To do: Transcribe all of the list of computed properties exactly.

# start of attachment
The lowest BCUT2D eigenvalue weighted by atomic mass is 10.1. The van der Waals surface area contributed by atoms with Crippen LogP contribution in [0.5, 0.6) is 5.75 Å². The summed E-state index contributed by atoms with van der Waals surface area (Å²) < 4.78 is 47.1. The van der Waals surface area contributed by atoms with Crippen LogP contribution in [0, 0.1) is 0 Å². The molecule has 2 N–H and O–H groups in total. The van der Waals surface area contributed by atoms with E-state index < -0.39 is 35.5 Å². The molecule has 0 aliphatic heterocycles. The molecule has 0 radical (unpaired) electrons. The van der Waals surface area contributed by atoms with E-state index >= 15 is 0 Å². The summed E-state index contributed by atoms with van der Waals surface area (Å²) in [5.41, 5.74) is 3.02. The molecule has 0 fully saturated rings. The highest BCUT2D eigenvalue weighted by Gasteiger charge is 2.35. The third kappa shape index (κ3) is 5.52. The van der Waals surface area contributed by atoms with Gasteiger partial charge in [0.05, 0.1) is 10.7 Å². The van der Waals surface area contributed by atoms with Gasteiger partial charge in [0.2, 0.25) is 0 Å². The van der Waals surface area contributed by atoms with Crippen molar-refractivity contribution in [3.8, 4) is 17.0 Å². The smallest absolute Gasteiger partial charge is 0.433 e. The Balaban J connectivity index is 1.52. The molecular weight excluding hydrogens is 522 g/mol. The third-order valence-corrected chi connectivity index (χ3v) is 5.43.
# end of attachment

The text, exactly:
The lowest BCUT2D eigenvalue weighted by atomic mass is 10.1. The van der Waals surface area contributed by atoms with Crippen LogP contribution in [0.5, 0.6) is 5.75 Å². The summed E-state index contributed by atoms with van der Waals surface area (Å²) < 4.78 is 47.1. The van der Waals surface area contributed by atoms with Crippen LogP contribution in [0, 0.1) is 0 Å². The molecule has 2 N–H and O–H groups in total. The van der Waals surface area contributed by atoms with E-state index < -0.39 is 35.5 Å². The molecule has 0 aliphatic heterocycles. The molecule has 0 radical (unpaired) electrons. The van der Waals surface area contributed by atoms with E-state index >= 15 is 0 Å². The summed E-state index contributed by atoms with van der Waals surface area (Å²) in [5.41, 5.74) is 3.02. The molecule has 0 fully saturated rings. The highest BCUT2D eigenvalue weighted by Gasteiger charge is 2.35. The third kappa shape index (κ3) is 5.52. The van der Waals surface area contributed by atoms with Gasteiger partial charge in [0.05, 0.1) is 10.7 Å². The van der Waals surface area contributed by atoms with Gasteiger partial charge in [0.2, 0.25) is 0 Å². The van der Waals surface area contributed by atoms with Crippen molar-refractivity contribution in [3.8, 4) is 17.0 Å². The smallest absolute Gasteiger partial charge is 0.433 e. The Balaban J connectivity index is 1.52. The molecular weight excluding hydrogens is 522 g/mol. The third-order valence-corrected chi connectivity index (χ3v) is 5.43.